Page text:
On Sept. 23, the Buccaneers will welcome four new members to their football hall of fame: George “Butch” Davis, Joe Lank, Jim Smack and long-time booster Paul Mills.
Milford High Football, like many programs in the state, is steeped in tradition.
On Sept. 23, when the Buccaneers welcome Sussex Tech to their stadium for the first home game of the year, four prominent members of the Milford family who have contributed to that tradition will be honored in front of throngs of fans.
Those four – George “Butch” Davis, Joe Lank, Jim Smack and Paul Mills – on that September evening will be inducted in the 12th Man Gridiron Club Hall of Fame.
A pre-game barbeque for members of the 12th Man Gridiron Club will precede the night’s events.
George “Butch” Davis
Running back/defensive back
George “Butch” Davis was the African-American player to earn All-State or All-Conference honors for Milford after the school district integrated. He played for the Bucs until he graduated in 1965 and won two varsity letters. In his final game as a Buc, he scored the only Gold team touchdown in the Blue-Gold All-Star game.
Davis and his wife, Rebecca, both died after battles with cancer. They had five children, four sons and a daughter. His sister, Myra Jones, will attend the ceremony in Davis’ honor.
“He loved sports, and he was always so proud of scoring that touchdown in the Blue-Gold game,” Jones said. “I’m so happy he is being remembered. He was such a good person.”
Offensive and defensive end
Joe Lank was a two-way end for the Bucs until his 1947 graduation. Lank followed his high school football career with a four-year run at the University of Delaware, were he was the recipient of the Taylor Award his senior season.
Lank, a two-year letterman at Milford, is also a member of the Delaware Sports Hall of Fame. He was Milford’s first four-sport letterer and was part of the 1946 championship team.
“I found out about this while I was being inducted into the Delaware Hall of Fame,” Lank said. “To be in the Milford Football Hall of Fame, that’s a very special honor.”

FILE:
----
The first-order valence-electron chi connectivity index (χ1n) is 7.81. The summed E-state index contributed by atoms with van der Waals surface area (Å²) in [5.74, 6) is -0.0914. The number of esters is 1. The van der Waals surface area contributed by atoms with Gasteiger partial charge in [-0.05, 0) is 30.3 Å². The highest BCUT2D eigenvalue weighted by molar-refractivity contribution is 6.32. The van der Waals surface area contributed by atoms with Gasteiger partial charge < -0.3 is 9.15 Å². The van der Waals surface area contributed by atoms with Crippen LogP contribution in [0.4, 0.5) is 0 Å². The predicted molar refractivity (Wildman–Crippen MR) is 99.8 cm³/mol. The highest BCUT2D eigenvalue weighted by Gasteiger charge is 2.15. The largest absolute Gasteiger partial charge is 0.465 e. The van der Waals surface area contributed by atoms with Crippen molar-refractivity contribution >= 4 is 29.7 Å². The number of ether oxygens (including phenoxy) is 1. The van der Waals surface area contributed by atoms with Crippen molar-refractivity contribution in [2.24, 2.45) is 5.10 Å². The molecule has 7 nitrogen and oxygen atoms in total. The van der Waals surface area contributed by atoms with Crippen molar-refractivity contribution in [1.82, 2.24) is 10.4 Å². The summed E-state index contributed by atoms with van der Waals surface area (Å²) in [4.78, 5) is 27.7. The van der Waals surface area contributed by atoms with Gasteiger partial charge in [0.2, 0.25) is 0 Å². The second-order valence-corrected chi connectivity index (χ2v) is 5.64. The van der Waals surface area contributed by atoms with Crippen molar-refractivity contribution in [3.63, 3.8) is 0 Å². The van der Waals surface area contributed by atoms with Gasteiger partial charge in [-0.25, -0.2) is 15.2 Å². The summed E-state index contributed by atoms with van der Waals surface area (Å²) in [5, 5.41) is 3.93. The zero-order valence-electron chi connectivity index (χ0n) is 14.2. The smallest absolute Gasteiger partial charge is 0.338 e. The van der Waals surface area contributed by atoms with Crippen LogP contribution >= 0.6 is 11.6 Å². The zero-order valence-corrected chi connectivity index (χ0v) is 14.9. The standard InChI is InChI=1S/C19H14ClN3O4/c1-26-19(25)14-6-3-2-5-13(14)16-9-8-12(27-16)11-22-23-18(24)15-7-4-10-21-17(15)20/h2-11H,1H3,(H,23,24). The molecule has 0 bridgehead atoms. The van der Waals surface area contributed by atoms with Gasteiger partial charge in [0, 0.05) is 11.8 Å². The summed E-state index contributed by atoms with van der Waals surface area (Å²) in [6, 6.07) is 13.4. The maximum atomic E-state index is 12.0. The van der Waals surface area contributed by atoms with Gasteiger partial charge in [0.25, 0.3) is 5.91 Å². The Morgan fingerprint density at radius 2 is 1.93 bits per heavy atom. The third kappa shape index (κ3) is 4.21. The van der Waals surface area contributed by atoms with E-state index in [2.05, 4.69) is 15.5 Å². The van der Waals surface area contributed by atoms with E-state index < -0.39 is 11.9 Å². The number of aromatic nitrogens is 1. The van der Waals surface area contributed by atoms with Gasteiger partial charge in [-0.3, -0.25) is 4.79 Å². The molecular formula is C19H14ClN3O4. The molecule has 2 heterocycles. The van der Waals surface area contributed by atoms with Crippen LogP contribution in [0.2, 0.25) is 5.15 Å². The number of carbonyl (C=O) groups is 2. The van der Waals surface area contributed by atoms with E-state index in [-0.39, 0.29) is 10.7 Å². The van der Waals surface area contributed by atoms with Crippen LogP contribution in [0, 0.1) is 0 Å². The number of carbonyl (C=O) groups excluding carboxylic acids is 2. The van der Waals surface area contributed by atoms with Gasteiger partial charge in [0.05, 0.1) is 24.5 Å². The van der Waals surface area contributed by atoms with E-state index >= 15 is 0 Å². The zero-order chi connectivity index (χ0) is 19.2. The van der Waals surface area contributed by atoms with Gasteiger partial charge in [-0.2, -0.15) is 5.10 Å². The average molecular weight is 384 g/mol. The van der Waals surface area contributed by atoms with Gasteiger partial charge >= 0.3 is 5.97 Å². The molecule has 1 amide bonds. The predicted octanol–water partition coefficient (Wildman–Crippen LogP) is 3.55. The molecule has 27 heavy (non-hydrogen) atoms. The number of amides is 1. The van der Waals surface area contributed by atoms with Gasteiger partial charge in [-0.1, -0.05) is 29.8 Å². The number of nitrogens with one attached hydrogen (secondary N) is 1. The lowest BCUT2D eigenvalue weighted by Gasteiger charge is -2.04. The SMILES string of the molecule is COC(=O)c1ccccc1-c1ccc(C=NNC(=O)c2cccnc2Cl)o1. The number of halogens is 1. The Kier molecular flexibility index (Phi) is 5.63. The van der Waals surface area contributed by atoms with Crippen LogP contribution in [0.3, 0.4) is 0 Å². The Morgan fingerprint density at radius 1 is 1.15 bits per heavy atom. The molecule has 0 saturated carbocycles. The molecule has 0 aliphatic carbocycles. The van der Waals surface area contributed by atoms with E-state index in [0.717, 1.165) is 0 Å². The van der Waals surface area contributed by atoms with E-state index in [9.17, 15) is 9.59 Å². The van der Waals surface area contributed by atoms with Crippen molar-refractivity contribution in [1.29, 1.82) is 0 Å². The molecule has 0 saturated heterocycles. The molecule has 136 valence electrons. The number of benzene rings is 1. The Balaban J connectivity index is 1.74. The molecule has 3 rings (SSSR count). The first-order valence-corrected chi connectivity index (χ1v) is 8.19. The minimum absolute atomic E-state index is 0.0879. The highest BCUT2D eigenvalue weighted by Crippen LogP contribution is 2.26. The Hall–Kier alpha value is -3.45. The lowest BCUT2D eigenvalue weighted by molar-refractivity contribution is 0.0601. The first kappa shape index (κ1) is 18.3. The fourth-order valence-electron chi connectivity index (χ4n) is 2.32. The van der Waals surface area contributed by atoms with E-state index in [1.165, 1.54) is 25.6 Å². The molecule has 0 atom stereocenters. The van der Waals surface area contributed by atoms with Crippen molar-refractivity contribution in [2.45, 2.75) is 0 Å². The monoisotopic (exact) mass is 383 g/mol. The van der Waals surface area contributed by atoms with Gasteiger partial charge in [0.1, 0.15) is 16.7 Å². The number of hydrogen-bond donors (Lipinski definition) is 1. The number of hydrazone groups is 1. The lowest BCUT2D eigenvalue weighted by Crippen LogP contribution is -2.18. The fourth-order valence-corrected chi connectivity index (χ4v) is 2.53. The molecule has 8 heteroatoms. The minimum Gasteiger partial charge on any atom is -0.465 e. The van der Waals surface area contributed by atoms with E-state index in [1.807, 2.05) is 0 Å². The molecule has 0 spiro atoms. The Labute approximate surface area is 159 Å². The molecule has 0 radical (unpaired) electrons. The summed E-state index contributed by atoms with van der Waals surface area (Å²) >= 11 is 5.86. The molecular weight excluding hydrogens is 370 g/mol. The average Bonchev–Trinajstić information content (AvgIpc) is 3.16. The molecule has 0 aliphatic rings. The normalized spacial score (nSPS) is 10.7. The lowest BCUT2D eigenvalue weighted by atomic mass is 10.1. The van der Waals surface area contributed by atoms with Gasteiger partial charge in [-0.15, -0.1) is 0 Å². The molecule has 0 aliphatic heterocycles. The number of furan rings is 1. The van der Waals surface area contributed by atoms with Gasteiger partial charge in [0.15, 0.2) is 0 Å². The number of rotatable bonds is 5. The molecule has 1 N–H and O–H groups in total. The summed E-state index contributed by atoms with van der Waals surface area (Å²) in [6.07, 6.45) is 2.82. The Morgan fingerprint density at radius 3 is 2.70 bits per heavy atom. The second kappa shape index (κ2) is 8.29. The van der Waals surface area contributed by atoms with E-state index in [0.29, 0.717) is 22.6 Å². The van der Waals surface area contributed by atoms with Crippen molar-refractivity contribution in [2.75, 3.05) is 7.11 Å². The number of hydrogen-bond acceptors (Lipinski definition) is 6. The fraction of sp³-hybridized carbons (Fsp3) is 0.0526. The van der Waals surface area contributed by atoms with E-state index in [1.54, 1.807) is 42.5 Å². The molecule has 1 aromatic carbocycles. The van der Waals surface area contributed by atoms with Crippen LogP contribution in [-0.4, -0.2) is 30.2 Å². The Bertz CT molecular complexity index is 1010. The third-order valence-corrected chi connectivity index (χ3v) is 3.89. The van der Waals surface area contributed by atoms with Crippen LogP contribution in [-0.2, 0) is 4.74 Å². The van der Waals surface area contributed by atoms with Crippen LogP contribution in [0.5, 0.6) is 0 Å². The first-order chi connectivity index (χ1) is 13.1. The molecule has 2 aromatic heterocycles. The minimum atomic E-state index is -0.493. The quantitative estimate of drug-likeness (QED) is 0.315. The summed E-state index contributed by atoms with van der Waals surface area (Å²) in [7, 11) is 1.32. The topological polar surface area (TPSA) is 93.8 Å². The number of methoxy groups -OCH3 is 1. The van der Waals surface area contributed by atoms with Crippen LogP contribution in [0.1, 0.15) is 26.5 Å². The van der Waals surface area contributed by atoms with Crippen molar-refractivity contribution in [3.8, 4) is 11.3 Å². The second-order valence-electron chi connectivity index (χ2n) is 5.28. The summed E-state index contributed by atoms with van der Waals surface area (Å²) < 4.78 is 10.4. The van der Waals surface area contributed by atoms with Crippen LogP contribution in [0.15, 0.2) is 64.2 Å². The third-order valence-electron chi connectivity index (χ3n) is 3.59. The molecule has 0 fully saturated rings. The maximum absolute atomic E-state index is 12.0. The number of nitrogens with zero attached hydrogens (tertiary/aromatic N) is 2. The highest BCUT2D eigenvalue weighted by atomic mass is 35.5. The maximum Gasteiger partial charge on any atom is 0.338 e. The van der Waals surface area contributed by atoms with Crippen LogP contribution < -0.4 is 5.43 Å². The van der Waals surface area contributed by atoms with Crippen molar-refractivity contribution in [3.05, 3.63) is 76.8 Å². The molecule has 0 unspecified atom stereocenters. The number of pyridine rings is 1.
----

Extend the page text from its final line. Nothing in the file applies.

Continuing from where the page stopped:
Paul Mills never played football at Milford High School, but he’s earned a place in the school’s hall of fame nonetheless.
“I am humbled and honored to be considered for this prestigious award,” he said. “It sort of took me off me feet when I heard, because I actually never played high school football.”
He might not have taken the field himself, but he’s helped hundreds of players be their best every Friday night as a fervent supporter of the team for nearly 40 years. As a booster, he’s helped feed the athletes after every game, both in person and with donations of fried chicken from his family’s Mills Brothers stores. As a member of the MHS chain gang, he’s worked every single game since 1974. He’s also helped keep Pop Warner going as a coach and a member of its building committee — he donated to and helped construct the building that is still in use today.
Active in other sports as well, Mills coached the Milford Middle School wrestling program for 10 years.
Jim Smack, who manned three positions during his three letter-winning seasons at Milford, caught his biggest break when head coach Larry Gocella moved him to fullback. The opportunity to carry the ball and block from the backfield, Smack said, was a “dream come true.” It also earned him a four-year scholarship to the University of Delaware, where he was part of the 1963 national championship team. It even got him a shot at the NFL — after graduating from UD, Smack was asked to try out for the Minnesota Vikings. But he had other plans; he had committed to the U.S. Army after completing the university’s ROTC program.
Smack recalled his senior season, which was one of the best at Milford until that point. The Bucs went 8-1 with their only loss coming to Seaford.
He now resides in Florida.
“I only found out about this about a month ago, and I was delighted,” Smack said of the induction. “Milford football played a very important part in my entire life.”